Median Score 7 to 9
Appropriate test for specific indication (test is generally acceptable and is a reasonable approach for the indication).
Median Score 4 to 6
Uncertain for specific indication (test may be generally acceptable and may be a reasonable approach for the indication). Uncertainty also implies that more research and/or patient information is needed to classify the indication definitively.
Median Score 1 to 3
Inappropriate test for that indication (test is not generally acceptable and is not a reasonable approach for the indication).
The division of these scores into 3 levels of appropriateness is somewhat arbitrary, and the numeric designations should be viewed as a continuum. Further, there is diversity in clinical opinion for particular clinical scenarios, such that scores in the intermediate level of appropriate use should be labeled “uncertain,” as critical patient or research data may be lacking or discordant. This designation should be a prompt to the field to carry out definitive research investigations whenever possible. It is anticipated that the AUC reports will continue to be revised as further data are generated and information from the implementation of the criteria is accumulated.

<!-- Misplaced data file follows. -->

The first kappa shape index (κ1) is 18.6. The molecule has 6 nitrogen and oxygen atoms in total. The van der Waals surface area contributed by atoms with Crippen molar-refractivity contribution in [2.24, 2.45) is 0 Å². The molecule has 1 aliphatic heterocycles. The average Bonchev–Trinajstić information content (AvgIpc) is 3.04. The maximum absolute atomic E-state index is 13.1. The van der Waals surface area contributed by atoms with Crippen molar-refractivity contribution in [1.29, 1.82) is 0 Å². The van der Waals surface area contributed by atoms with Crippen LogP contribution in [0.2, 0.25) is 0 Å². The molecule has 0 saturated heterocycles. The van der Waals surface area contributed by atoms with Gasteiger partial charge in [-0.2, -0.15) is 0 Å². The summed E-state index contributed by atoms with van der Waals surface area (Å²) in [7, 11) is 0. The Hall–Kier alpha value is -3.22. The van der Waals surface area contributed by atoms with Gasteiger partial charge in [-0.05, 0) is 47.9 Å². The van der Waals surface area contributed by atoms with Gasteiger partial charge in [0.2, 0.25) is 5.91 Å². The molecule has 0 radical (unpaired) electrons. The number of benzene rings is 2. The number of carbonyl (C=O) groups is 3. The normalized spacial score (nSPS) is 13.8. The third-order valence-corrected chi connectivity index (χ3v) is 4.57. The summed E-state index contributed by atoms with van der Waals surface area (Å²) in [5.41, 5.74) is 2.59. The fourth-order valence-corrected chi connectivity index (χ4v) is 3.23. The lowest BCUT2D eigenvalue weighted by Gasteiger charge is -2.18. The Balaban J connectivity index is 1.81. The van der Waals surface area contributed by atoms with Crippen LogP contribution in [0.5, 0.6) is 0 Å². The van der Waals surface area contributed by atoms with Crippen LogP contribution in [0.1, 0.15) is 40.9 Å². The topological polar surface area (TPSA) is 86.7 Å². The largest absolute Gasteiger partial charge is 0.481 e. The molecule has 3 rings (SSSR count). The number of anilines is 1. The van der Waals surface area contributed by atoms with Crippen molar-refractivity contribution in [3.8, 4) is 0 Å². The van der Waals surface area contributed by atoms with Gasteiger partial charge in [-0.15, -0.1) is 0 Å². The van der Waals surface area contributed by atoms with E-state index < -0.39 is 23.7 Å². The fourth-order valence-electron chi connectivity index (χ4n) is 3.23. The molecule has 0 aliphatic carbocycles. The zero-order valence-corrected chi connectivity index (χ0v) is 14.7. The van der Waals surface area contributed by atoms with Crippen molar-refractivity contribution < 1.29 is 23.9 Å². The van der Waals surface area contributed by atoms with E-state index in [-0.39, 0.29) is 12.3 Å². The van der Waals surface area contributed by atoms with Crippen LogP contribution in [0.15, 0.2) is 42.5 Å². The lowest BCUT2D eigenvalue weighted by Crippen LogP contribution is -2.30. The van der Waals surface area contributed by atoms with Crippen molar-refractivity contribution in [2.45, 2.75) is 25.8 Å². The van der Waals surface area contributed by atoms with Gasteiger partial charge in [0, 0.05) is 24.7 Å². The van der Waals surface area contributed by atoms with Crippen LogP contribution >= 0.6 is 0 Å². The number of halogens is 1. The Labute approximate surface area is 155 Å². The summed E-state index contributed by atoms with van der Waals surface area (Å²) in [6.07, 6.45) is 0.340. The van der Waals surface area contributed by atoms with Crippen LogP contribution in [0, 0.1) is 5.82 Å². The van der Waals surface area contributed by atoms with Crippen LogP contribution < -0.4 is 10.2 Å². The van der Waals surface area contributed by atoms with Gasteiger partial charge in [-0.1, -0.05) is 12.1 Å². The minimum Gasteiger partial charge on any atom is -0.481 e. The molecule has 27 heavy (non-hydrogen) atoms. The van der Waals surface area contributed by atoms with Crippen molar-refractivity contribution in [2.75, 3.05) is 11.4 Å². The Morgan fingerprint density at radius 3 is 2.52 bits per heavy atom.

To prevent bias in the scoring process, the technical panel was deliberately comprised of a minority of specialists in vascular noninvasive testing. Specialists, although offering important clinical and technical insights, might have a natural tendency to rate the indications within their specialty as more appropriate than nonspecialists (1). In addition, care was taken in providing objective, nonbiased information, including guidelines and key references, to the technical panel.
The level of agreement among panelists as defined by RAND (2) was analyzed based on the BIOMED rule for a panel of 14 to 16 members. As such, agreement was defined as an indication where 4 or fewer panelists' ratings fell outside the 3-point region containing the median score.
Disagreement was defined as where at least 5 panelists' ratings fell in both the appropriate and the inappropriate categories. Any indication having disagreement was categorized as uncertain regardless of the final median score. Indications that met neither definition for agreement or disagreement are in a third, unlabeled category.